AD: With so much of the show taking place in the Ozark where the lighting is darker, I found the conclusion of the season even more shocking because the act of violence takes place in full light.
AS: In the finale, we staged it in that way because it was important for that very violent event to happen in broad daylight. Both for the suddenness and the surprise factor, but also to show that the extreme violence of that moment is just a natural–and even mundane–aspect of the Navarro organization. We basically controlled the sunlight on the actors. We had a soft, subdued light on them and allowed hard sun to trickle through the trees and in the background. You get both the sense of that hot sun but you also get the softer, moodier light on the actors themselves. We had to thread the needle there and keep the visual aspect of the show that the audience is accustomed to while also giving them something different. Then we have the camera moving ever so slowly closing in on the actors in an almost clinical way up until the chaos of the scene breaks out.
AD: I love the way that Nelson is barely in the frame during that final scene of the season. It makes the shock feel even more sudden. It’s as if he’s reaching out from beyond and snatching Helen’s life.
AS: That was actually the longest aspect of the set up. We blocked it out in pre-production with the ADs and PAs and used videotape trying to get the timing right and have a plan of attack. Because it’s all a practical effect. There’s just a little bit of CGI enhancement, but all the blood and gore on on Wendy and Marty is practical. So, it would be a very elaborate reset. So much had to be planned out. There was quite a bit of rehearsal with the actors. We had to slide in the stunt pad at the right moment and make sure everyone was exactly on the right mark. There were multiple rehearsals just to get the blocking right. There was no waiting for an extra beat for an actor to hit a mark.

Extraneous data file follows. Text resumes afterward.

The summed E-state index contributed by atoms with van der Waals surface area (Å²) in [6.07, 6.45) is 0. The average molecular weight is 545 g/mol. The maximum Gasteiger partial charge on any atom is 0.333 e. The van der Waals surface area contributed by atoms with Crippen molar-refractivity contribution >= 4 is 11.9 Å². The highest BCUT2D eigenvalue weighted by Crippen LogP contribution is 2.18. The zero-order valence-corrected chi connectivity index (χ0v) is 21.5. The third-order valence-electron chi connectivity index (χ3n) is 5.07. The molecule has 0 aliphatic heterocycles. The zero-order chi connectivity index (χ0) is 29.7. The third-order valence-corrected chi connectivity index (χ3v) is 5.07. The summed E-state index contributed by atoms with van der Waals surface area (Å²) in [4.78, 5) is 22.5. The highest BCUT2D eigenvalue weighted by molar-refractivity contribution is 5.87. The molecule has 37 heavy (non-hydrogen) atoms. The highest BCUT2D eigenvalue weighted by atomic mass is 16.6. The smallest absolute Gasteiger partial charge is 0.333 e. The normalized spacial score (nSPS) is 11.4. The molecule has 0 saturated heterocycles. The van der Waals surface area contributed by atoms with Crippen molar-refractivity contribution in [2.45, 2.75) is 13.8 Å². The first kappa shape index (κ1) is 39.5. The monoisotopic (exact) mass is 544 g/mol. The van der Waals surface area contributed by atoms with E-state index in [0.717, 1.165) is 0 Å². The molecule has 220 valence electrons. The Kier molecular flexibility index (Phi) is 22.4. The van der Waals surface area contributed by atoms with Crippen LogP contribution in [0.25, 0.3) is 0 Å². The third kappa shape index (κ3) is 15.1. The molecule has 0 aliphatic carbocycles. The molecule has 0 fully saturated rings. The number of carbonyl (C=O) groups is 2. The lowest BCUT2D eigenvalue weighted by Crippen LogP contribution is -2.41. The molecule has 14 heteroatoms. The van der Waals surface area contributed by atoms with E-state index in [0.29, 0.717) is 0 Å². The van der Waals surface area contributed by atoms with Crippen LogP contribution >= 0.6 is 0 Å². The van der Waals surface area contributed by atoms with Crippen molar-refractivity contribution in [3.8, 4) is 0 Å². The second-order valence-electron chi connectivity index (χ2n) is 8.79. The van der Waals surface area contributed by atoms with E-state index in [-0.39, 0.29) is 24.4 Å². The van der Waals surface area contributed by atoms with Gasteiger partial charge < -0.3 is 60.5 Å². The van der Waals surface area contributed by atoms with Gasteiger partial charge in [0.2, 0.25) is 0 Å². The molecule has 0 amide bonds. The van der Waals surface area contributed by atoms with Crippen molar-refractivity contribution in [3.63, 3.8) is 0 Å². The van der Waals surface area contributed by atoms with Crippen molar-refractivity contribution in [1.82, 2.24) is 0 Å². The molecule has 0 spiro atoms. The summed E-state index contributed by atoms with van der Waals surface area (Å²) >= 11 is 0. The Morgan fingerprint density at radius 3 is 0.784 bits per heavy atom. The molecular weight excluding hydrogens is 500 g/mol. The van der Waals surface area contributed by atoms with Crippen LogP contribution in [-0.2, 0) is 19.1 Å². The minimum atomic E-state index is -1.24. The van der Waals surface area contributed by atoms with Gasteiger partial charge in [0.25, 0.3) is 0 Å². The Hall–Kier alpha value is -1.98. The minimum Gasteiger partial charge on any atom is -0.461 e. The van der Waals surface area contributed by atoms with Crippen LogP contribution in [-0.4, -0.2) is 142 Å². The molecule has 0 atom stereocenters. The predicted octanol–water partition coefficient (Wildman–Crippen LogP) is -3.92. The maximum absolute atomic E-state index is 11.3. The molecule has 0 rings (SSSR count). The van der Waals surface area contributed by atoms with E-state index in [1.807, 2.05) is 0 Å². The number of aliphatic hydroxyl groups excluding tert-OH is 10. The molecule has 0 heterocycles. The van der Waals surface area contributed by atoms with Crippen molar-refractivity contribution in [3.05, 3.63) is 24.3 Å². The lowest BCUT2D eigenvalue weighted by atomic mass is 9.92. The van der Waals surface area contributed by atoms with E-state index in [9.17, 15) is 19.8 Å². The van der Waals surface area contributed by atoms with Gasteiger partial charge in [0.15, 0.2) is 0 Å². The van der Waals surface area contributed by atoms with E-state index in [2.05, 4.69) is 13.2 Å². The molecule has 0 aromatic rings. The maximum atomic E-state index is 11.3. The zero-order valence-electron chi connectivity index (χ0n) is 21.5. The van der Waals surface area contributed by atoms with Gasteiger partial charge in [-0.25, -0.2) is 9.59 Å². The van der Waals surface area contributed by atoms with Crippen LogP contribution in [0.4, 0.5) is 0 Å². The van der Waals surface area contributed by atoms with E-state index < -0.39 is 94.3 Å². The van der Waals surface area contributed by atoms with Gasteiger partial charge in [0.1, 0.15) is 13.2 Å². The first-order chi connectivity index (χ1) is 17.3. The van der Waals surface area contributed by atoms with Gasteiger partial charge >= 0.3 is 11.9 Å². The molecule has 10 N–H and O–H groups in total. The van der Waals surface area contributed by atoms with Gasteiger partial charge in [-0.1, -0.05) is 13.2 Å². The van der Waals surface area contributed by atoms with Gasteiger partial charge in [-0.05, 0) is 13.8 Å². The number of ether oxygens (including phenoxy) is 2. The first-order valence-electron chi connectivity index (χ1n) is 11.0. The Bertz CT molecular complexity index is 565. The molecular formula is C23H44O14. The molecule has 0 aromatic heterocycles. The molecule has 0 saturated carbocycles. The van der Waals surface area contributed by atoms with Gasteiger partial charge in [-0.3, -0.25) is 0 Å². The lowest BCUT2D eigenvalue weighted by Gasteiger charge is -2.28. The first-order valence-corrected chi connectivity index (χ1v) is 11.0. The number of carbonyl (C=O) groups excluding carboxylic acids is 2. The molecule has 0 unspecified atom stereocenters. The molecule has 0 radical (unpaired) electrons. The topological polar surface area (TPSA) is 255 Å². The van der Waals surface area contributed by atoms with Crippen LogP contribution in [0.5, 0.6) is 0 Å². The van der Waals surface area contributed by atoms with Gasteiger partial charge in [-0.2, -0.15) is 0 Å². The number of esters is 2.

The actors are so great. They make it look completely organic like they just happen to stroll into these positions very naturally. But it was refined and refined until the timing was just right so that the gun can go off at the right moment with the blood gun, which was just off camera. And so that the special effects person on a ladder could have just the right angle on Marty and Wendy. We wanted you to see Nelson leave frame and then just barely come back in frame with the gun drawn. Hopefully, it plays out in a very natural way, but it was kind of meticulously crafted. Mostly because once you bloody up the actors like that, it’s an hour plus reset before you can shoot it again. We got it all in just one take.